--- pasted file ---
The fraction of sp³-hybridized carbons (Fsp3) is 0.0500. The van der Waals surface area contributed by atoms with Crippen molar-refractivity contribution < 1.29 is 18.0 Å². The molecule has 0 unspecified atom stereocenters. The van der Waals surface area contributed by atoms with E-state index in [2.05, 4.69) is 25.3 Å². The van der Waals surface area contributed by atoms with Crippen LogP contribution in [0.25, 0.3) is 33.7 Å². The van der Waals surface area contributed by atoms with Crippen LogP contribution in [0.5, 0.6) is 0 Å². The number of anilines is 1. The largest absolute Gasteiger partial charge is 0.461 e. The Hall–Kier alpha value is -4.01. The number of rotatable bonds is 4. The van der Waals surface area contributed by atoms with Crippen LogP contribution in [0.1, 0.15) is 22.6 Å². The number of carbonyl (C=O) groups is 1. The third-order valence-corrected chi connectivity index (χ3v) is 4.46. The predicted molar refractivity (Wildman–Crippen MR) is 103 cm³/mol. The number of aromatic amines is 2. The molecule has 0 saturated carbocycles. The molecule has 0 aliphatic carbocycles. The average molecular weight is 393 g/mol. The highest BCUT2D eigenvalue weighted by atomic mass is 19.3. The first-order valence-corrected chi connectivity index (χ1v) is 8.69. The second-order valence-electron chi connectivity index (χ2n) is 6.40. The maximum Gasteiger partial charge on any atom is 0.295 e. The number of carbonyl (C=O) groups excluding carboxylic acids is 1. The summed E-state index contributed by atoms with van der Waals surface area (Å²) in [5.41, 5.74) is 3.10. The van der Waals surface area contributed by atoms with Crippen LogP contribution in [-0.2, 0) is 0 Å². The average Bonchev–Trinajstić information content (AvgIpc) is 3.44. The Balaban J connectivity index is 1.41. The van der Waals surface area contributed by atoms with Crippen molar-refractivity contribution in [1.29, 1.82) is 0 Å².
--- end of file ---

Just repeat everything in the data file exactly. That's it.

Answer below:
The fraction of sp³-hybridized carbons (Fsp3) is 0.0500. The van der Waals surface area contributed by atoms with Crippen molar-refractivity contribution < 1.29 is 18.0 Å². The molecule has 0 unspecified atom stereocenters. The van der Waals surface area contributed by atoms with E-state index in [2.05, 4.69) is 25.3 Å². The van der Waals surface area contributed by atoms with Crippen LogP contribution in [0.25, 0.3) is 33.7 Å². The van der Waals surface area contributed by atoms with Crippen LogP contribution in [0.5, 0.6) is 0 Å². The number of anilines is 1. The largest absolute Gasteiger partial charge is 0.461 e. The Hall–Kier alpha value is -4.01. The number of rotatable bonds is 4. The van der Waals surface area contributed by atoms with Crippen LogP contribution in [0.1, 0.15) is 22.6 Å². The number of carbonyl (C=O) groups is 1. The third-order valence-corrected chi connectivity index (χ3v) is 4.46. The predicted molar refractivity (Wildman–Crippen MR) is 103 cm³/mol. The number of aromatic amines is 2. The molecule has 0 saturated carbocycles. The molecule has 0 aliphatic carbocycles. The average molecular weight is 393 g/mol. The highest BCUT2D eigenvalue weighted by atomic mass is 19.3. The first-order valence-corrected chi connectivity index (χ1v) is 8.69. The second-order valence-electron chi connectivity index (χ2n) is 6.40. The maximum Gasteiger partial charge on any atom is 0.295 e. The number of carbonyl (C=O) groups excluding carboxylic acids is 1. The summed E-state index contributed by atoms with van der Waals surface area (Å²) in [5.41, 5.74) is 3.10. The van der Waals surface area contributed by atoms with Crippen LogP contribution in [-0.2, 0) is 0 Å². The average Bonchev–Trinajstić information content (AvgIpc) is 3.44. The Balaban J connectivity index is 1.41. The van der Waals surface area contributed by atoms with Crippen molar-refractivity contribution in [1.29, 1.82) is 0 Å².